return false;
}

as the else is unnecessary

Reuse code, don't duplicate

You can use one try...catch and have one if (throwExceptions) in the final catch for each method body. That could possibly have some speed penalty, but not something really important. Simplicity, readability and maintainability is more important (especially for managed language/code).

Why the bool argument?

Do you really need it? Does it have to be parameter? Are you calling it with variable or always true, false or default?

I would personaly create methods returning void that throws (e.g. void Serialize... and one with name starting with Try (e.g. bool TrySerialize...) that would call the first and return false on exception.

Actually, you intent to throw for DEBUG, to know it, to diagnose. So, it seems to be designed to throw, not to return false (this sounds like: we rather remain silent in release instead of crashing the app).

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  • 1
    \$\begingroup\$ Spot on with the bool argument. I use it because I never want exceptions suppressed directly within this method in DEBUG mode. \$\endgroup\$ – 410_Gone Aug 14 '15 at 15:51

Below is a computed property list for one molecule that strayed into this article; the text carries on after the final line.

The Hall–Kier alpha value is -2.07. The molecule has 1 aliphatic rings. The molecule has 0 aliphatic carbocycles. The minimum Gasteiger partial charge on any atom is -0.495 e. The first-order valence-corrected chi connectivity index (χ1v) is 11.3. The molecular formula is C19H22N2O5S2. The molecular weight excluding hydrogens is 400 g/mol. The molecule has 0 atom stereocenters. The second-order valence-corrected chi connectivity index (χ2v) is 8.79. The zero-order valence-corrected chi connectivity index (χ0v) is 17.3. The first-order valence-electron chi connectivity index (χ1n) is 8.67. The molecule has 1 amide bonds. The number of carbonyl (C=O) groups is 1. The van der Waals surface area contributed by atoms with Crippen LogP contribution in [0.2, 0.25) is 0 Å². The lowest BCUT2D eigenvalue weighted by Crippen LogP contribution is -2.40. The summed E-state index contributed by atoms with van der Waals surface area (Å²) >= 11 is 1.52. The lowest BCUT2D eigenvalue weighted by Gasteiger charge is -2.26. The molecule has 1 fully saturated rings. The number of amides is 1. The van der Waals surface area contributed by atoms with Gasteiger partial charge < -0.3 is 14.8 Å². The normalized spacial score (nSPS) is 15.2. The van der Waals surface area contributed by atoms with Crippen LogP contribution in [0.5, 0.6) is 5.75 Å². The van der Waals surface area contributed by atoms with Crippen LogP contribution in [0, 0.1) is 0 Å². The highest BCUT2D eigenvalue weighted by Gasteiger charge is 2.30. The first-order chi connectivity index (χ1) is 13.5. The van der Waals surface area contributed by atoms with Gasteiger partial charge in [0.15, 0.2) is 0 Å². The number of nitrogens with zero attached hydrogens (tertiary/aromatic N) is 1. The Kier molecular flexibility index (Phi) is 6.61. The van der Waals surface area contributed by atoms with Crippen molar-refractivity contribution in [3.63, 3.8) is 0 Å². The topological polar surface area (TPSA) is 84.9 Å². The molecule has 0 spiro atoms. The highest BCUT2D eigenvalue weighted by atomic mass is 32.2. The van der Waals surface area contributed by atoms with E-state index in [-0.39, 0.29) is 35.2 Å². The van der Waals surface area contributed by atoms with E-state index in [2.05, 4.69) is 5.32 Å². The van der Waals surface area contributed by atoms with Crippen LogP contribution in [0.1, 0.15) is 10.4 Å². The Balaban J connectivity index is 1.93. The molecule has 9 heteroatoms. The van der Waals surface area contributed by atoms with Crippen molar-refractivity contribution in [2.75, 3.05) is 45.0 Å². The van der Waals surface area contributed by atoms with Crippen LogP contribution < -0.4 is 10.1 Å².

• 1
    \$\begingroup\$ Do you ever call it with argument or always use the default? \$\endgroup\$ – user52292 Aug 14 '15 at 15:55
  • 1
    \$\begingroup\$ It depends on where/what it's serializing. There's a lot of different data it works with, so for example, anytime it serializes or deserializes a players Account information I call it with that parameter. \$\endgroup\$ – 410_Gone Aug 14 '15 at 15:56
  • 1
    \$\begingroup\$ With variable or constant? Would my solution with TrySerialize not throwing and Serialize throwing work for you? \$\endgroup\$ – user52292 Aug 14 '15 at 15:57
  • 2
    \$\begingroup\$ If he went with a Serialize/TrySerialize split, I would follow the framework convention of returning the string for Serialize and use an out parameter for it in TrySerialize. Using a single ref/out parameter in a void method is unnecessary and a little confusing. \$\endgroup\$ – Dan Lyons Aug 14 '15 at 23:08